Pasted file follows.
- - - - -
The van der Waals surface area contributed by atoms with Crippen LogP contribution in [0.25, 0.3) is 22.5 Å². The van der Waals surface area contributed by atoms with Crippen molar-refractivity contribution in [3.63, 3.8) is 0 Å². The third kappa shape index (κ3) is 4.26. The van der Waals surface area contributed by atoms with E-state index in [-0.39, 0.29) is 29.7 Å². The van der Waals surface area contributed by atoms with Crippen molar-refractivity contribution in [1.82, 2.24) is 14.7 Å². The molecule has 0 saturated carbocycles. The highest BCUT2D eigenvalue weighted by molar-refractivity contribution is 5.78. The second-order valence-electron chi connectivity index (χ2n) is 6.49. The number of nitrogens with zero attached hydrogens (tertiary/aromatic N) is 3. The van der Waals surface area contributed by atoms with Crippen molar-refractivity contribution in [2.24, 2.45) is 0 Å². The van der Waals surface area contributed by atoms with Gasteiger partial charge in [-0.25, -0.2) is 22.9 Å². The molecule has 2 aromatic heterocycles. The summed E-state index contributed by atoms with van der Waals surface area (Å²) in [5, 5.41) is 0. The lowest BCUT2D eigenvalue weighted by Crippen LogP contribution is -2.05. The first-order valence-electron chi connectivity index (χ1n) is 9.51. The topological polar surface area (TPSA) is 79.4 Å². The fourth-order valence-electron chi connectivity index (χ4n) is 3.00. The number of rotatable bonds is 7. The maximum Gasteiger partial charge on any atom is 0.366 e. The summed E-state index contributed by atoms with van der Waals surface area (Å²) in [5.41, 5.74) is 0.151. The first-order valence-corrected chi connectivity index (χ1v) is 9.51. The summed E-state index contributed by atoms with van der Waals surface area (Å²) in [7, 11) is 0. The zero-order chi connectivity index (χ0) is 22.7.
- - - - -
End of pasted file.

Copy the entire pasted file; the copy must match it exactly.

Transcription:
The van der Waals surface area contributed by atoms with Crippen LogP contribution in [0.25, 0.3) is 22.5 Å². The van der Waals surface area contributed by atoms with Crippen molar-refractivity contribution in [3.63, 3.8) is 0 Å². The third kappa shape index (κ3) is 4.26. The van der Waals surface area contributed by atoms with E-state index in [-0.39, 0.29) is 29.7 Å². The van der Waals surface area contributed by atoms with Crippen molar-refractivity contribution in [1.82, 2.24) is 14.7 Å². The molecule has 0 saturated carbocycles. The highest BCUT2D eigenvalue weighted by molar-refractivity contribution is 5.78. The second-order valence-electron chi connectivity index (χ2n) is 6.49. The number of nitrogens with zero attached hydrogens (tertiary/aromatic N) is 3. The van der Waals surface area contributed by atoms with Crippen molar-refractivity contribution in [2.24, 2.45) is 0 Å². The van der Waals surface area contributed by atoms with Gasteiger partial charge in [-0.25, -0.2) is 22.9 Å². The molecule has 2 aromatic heterocycles. The summed E-state index contributed by atoms with van der Waals surface area (Å²) in [5, 5.41) is 0. The lowest BCUT2D eigenvalue weighted by Crippen LogP contribution is -2.05. The first-order valence-electron chi connectivity index (χ1n) is 9.51. The topological polar surface area (TPSA) is 79.4 Å². The fourth-order valence-electron chi connectivity index (χ4n) is 3.00. The number of rotatable bonds is 7. The maximum Gasteiger partial charge on any atom is 0.366 e. The summed E-state index contributed by atoms with van der Waals surface area (Å²) in [5.41, 5.74) is 0.151. The first-order valence-corrected chi connectivity index (χ1v) is 9.51. The summed E-state index contributed by atoms with van der Waals surface area (Å²) in [7, 11) is 0. The zero-order chi connectivity index (χ0) is 22.7.